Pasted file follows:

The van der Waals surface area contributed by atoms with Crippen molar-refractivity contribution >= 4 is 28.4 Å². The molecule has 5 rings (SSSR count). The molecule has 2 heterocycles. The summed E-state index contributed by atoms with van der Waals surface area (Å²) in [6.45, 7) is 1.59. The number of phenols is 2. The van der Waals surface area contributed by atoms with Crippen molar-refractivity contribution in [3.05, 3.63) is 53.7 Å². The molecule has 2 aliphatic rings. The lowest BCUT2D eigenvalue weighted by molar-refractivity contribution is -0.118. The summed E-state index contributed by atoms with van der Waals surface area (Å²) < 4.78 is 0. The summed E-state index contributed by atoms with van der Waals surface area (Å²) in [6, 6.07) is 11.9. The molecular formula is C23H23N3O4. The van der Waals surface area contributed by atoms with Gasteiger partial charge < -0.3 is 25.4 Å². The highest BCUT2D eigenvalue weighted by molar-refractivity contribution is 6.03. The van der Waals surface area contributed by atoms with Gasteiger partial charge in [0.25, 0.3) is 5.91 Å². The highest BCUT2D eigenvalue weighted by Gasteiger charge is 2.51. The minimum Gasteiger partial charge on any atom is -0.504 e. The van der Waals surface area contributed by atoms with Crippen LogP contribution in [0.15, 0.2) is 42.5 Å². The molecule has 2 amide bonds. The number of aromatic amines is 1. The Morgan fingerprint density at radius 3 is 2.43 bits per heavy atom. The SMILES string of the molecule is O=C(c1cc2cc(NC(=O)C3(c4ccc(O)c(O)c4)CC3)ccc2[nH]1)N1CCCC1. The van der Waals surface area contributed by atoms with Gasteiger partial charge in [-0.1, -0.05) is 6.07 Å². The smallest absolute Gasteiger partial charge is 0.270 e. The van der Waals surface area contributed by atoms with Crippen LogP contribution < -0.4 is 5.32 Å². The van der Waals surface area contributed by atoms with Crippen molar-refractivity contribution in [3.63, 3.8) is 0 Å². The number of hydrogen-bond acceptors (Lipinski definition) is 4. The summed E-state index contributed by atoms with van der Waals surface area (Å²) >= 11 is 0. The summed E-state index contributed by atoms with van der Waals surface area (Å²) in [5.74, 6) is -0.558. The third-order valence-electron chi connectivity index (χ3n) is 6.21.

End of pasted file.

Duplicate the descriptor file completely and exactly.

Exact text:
The van der Waals surface area contributed by atoms with Crippen molar-refractivity contribution >= 4 is 28.4 Å². The molecule has 5 rings (SSSR count). The molecule has 2 heterocycles. The summed E-state index contributed by atoms with van der Waals surface area (Å²) in [6.45, 7) is 1.59. The number of phenols is 2. The van der Waals surface area contributed by atoms with Crippen molar-refractivity contribution in [3.05, 3.63) is 53.7 Å². The molecule has 2 aliphatic rings. The lowest BCUT2D eigenvalue weighted by molar-refractivity contribution is -0.118. The summed E-state index contributed by atoms with van der Waals surface area (Å²) < 4.78 is 0. The summed E-state index contributed by atoms with van der Waals surface area (Å²) in [6, 6.07) is 11.9. The molecular formula is C23H23N3O4. The van der Waals surface area contributed by atoms with Gasteiger partial charge < -0.3 is 25.4 Å². The highest BCUT2D eigenvalue weighted by molar-refractivity contribution is 6.03. The van der Waals surface area contributed by atoms with Gasteiger partial charge in [0.25, 0.3) is 5.91 Å². The highest BCUT2D eigenvalue weighted by Gasteiger charge is 2.51. The minimum Gasteiger partial charge on any atom is -0.504 e. The van der Waals surface area contributed by atoms with Crippen LogP contribution in [0.15, 0.2) is 42.5 Å². The molecule has 2 amide bonds. The number of aromatic amines is 1. The Morgan fingerprint density at radius 3 is 2.43 bits per heavy atom. The SMILES string of the molecule is O=C(c1cc2cc(NC(=O)C3(c4ccc(O)c(O)c4)CC3)ccc2[nH]1)N1CCCC1. The van der Waals surface area contributed by atoms with Gasteiger partial charge in [-0.1, -0.05) is 6.07 Å². The smallest absolute Gasteiger partial charge is 0.270 e. The van der Waals surface area contributed by atoms with Crippen LogP contribution < -0.4 is 5.32 Å². The van der Waals surface area contributed by atoms with Crippen molar-refractivity contribution in [3.63, 3.8) is 0 Å². The number of hydrogen-bond acceptors (Lipinski definition) is 4. The summed E-state index contributed by atoms with van der Waals surface area (Å²) >= 11 is 0. The summed E-state index contributed by atoms with van der Waals surface area (Å²) in [5.74, 6) is -0.558. The third-order valence-electron chi connectivity index (χ3n) is 6.21.